# Title Team Members TA Documents Sponsor
34 Dryer Temperature Probe
Joshua Rodriguez
Michael Pauls
Yeongyoon Park
Charles Ross design_document1.pdf
Joshua Rodriguez (jkr2), Michael Pauls (mepauls2), and Yoon Park (ypark66)

# Problem:
Improper use and maintenance of laundry dryers lead to the accumulation of lint and fabric softener in the dryer vent. Without the removal of this debris, the internal temperature of the dryer would be too high, resulting in dryer fires that could cause substantial property damage and potential bodily harm. A thermocouple could be used to measure the internal temperature of a dryer during its operation and a temperature above 250°F indicates a large accumulation of lint that must be cleaned out. However, such a solution is rather pricy with units costing about $100.

# Solution Overview:
A more cost-effective user-friendly dryer temperature probe can be created by utilizing three components. The temperature probe would be a k-type thermocouple that can withstand and measure temperatures of up to 350°F inside the dryer while it is running. The hardware unit would physically be placed on top of the dryer while it is running to read the data, convert it from analog to digital, and transmit the data via BlueTooth. A smartphone would then be used to view the temperature data in real-time and indicate whether or not the temperature is potentially dangerous. This interface would be more user-friendly compared to the LCD display commonly found on handheld thermocouple temperature sensors.

# Solution Components:
## Temperature Sensor:
This will primarily involve a k-type thermocouple. This will allow the temperature of the lint trap to be accurately read. Then this information will need to be converted from an analog signal to digital. A cold junction compensation circuit must be constructed to bias the thermocouple voltage and properly read the temperature value.
## Power subsystem
This will consist of a 9V battery and a voltage regulator used to power the electronics on the control board as well as the Arduino.
## Control board
This will be made up of an Arduino which will take the thermocouple signal as input, apply conditional logic, and send the resulting information via a Bluetooth module to a smartphone. The hardware will be placed on top of the dryer during operation.
## Software
An application on a smartphone with bluetooth capability would be used to display information to the user. Warnings would be displayed if the temperature exceeds a certain value that is deemed dangerous for operation.

# Criteria for success:
- Be able to accurately detect the current temperature in the lint trap within a tolerance of 2-3 degrees Celsius. We can test our prototype with Greg Tucker’s thermocouple sensor side-by-side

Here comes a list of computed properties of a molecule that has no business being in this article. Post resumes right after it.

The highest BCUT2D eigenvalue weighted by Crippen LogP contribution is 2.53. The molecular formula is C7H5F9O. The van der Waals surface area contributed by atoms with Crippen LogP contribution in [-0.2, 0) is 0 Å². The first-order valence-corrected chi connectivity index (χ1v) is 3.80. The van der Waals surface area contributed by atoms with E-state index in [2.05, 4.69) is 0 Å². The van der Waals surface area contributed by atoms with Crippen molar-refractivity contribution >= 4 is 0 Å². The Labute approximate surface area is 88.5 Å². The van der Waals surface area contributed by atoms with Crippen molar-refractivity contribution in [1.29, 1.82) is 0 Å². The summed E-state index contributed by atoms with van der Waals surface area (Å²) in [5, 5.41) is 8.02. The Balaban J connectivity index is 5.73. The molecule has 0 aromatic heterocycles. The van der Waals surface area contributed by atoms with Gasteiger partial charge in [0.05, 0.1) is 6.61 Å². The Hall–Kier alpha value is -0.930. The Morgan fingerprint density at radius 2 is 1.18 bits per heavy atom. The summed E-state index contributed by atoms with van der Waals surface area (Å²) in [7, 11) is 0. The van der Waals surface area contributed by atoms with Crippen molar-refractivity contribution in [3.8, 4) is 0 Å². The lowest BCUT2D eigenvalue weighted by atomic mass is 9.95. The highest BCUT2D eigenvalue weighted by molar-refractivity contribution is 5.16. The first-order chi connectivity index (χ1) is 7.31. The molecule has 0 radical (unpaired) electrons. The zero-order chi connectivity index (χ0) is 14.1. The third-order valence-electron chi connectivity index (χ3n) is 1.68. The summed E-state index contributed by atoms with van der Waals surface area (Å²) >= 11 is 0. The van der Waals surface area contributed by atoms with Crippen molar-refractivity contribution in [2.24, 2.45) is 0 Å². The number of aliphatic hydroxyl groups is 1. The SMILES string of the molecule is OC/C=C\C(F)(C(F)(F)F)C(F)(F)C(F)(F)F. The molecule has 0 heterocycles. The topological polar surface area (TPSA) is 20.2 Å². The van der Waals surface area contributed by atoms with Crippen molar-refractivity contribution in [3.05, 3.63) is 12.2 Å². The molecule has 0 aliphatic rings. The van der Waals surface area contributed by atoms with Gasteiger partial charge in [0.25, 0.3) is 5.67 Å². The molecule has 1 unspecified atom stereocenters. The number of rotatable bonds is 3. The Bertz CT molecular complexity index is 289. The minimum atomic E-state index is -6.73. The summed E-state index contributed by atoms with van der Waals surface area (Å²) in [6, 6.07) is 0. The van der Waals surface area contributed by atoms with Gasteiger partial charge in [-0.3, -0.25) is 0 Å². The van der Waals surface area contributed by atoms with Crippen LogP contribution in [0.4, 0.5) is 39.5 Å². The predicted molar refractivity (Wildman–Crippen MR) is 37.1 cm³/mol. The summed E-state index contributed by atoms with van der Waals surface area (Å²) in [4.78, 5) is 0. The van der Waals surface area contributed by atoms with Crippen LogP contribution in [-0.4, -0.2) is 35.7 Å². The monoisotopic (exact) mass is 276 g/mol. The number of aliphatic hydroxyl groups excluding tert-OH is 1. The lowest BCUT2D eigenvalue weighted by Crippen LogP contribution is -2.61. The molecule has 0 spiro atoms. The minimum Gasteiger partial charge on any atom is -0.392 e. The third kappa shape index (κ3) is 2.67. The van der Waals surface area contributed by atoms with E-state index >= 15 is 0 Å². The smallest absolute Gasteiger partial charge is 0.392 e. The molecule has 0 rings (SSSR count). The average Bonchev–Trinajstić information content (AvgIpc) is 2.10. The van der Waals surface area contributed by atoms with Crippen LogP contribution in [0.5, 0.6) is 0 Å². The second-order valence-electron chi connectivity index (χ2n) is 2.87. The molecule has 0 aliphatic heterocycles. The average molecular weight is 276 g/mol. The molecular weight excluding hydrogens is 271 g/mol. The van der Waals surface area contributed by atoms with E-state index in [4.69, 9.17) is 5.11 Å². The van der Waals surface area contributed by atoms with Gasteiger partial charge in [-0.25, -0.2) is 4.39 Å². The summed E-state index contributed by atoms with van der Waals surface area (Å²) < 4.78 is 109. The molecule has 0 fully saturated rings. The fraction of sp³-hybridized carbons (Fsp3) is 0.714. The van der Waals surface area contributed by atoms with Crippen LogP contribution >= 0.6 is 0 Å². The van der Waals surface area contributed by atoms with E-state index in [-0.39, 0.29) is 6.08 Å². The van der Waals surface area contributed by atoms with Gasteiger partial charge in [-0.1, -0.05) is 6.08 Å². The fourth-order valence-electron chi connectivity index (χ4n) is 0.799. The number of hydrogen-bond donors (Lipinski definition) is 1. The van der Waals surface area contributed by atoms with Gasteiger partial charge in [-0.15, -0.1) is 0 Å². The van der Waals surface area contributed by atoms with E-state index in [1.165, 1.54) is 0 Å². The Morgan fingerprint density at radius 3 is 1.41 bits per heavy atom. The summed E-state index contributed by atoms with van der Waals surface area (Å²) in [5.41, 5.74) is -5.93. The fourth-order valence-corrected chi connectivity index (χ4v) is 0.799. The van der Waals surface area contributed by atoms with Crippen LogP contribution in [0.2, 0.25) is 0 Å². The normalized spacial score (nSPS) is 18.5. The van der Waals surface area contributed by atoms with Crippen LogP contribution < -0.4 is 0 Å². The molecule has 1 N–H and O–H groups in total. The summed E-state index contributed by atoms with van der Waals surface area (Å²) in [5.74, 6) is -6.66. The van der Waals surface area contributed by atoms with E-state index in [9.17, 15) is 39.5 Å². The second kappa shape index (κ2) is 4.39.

- Must be durable enough to withstand dryer operation. The thermocouple itself must be rated properly to operate at up to 400 degrees Fahrenheit which is within the expected operation range of dryers. The physical housing of the circuitry must be sturdy enough to not be damaged by the vibrations from the dryer during operation which could result in unwanted circuit behavior.
- Clearly and accurately depict which temperature zone a dryer unit is operating in real-time. Less than 185 degrees F: The dryer safety sensors are activated needing service (clothes will not properly dry), Blue range color code.
185- 210 Degrees: dryer working optimally (only one cycle needed to dry clothes) Green range color code.
220-250 Degrees: dryer running in yellow range meaning safe but running a little warmer than should be - the dryer should be serviced soon.
250+ Degrees: dryer running hotter than recommended and needs service – as over 250 degrees starts to burn clothing (cotton/wool) red color code.

Logic Circuit Teaching Board

Younas Abdul Salam, Andrzej Borzecki, David Lee

Featured Project

Partners: Younas Abdul Salam, Andrzej Borzecki, David Lee

The proposal our group has is of creating a board that will be able to teach students about logic circuits hands on. The project will consist of a board and different pieces that represent gates. The board will be used to plug in the pieces and provide power to the internal circuitry of the pieces. The pieces will have a gate and LEDs inside, which will be used to represent the logic at the different terminals.

By plugging in and combining gates, students will be able to see the actual effect on logic from the different combinations that they make. To add to it, we will add a truth table that can be used to represent inputs and outputs required, for example, for a class project or challenge. The board will be able to read the truth table and determine whether the logic the student has created is correct.

This board can act as a great learning source for students to understand the working of logic circuits. It can be helpful in teaching logic design to students in high schools who are interested in pursuing a degree in Electrical Engineering.

Please comment on whether the project is good enough to be approved, and if there are any suggestions.

Thank you